Bulgaria caught up in controversies over Black Sea construction

The advent of spring 2015 has seen Bulgaria again caught up in controversies about construction projects in environmentally sensitive areas of the Black Sea coast, with one critic saying that a major part of the problem is that the law is toothless.

The catalyst for controversy in recent weeks was a project at the Camping South site at the Coral beach area, which sparked extensive domestic media coverage after conservationists drew attention to it. Reports about other alleged abuses in other places on the Black Sea coast soon followed.

The Camping South project, which the developers repeatedly have insisted is legal, involved the construction of bungalows not far from the shoreline in a dune area. Photographs of the foundation slabs, distributed to the media by environmental conservationists, prompted a public uproar.

Reportedly, the plan was to build 16 bungalows.

camping yug south 2

On April 16, it was announced that the regional inspectorate of environment and water in the Black Sea city of Bourgas had issued an order in terms of the Biological Diversity Act preventing the developers from proceeding with the construction at Camping South.

According to Environment and Water Minister Ivelina Vassileva, the order to suspend construction was given because the law required a compatibility assessment, and one had not been done.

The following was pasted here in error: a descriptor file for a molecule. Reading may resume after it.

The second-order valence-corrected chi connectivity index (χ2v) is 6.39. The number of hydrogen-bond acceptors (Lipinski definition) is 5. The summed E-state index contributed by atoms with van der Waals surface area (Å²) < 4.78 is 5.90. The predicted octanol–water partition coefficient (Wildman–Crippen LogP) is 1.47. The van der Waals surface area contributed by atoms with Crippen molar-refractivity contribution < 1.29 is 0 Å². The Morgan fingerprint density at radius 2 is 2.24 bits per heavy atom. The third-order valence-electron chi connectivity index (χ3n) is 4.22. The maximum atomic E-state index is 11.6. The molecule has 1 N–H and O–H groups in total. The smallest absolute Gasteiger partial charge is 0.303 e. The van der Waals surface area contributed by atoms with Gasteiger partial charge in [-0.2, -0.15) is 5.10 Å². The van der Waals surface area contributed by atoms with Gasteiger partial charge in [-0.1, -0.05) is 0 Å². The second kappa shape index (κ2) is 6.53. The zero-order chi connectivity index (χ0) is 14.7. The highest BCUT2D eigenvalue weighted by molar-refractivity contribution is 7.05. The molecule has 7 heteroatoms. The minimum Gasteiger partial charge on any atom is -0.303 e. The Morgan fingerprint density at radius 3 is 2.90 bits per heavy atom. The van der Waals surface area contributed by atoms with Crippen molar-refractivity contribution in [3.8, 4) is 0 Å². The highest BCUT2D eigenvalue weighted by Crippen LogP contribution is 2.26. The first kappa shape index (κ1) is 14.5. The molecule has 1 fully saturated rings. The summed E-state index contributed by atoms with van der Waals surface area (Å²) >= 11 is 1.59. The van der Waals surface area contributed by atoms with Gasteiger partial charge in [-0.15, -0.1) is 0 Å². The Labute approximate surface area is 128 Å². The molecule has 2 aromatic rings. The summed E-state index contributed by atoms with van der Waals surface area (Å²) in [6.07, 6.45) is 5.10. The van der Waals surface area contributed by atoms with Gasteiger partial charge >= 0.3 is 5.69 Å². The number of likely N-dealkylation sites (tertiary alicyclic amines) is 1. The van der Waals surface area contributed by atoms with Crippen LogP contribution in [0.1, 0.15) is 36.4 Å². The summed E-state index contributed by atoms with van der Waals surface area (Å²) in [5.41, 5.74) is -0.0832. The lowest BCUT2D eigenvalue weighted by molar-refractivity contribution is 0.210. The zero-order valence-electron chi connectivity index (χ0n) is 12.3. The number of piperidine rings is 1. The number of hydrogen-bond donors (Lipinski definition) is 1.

She noted that the Tsarevo Municipality had issued a building permit in 2012, which the national construction supervision directorate had disputed in court and lost.

Vassileva said that after a previous controversy about construction in dune areas, the Black Sea Act had been amended in 2013 to provide more stringent measures, including a specific prohibition on construction in the zone up to 100 metres from the shoreline.

The same day, media reports quoted Tsarevo municipality’s chief architect (the equivalent of a town planner) Stanislav Nikolov as saying that the developer at Camping South, IF Favorit, would remove the concrete cast from the dunes at Camping South by June 1.

He said that this commitment had been given to him by Stamo Stamov on behalf of IF Favorit. The same day, however, reports quoted Stamov as saying that the construction project was not in a dune area, as recorded on a cadastral map.

Local media reported that officials from the Environment and Water Ministry, Bulgarian Academy of Sciences, Cadastre Agency, national construction supervision directorate and Tsarevo municipality would inspect the site to establish whether the construction project was on a dune area.

Also on April 16, Regional Development and Public Works Minister Liliyana Pavlova said that the Coral and Dolphin beaches (both of which have been the subject of various controversies over the years about development projects) would become “eco beaches”.

Pavlova said that concessions would be offered for the two beaches, and the concession-holders would be required to ensure more space for free-of-charge use of the beach, along with a requirement that facilities on the beach should be made of environmentally-friendly materials.

She said that the cabinet would on April 22 discuss the start of a procedure to award a concession for Coral beach, with a decision on the concession-holder by autumn and the concession to be for five years.

Soon after, local media reports said that just more than half of the private land behind the Coral beach would be expropriated from its owners by the state. This was because there were dunes on these properties, media reports quoted the Cadastre Agency as saying.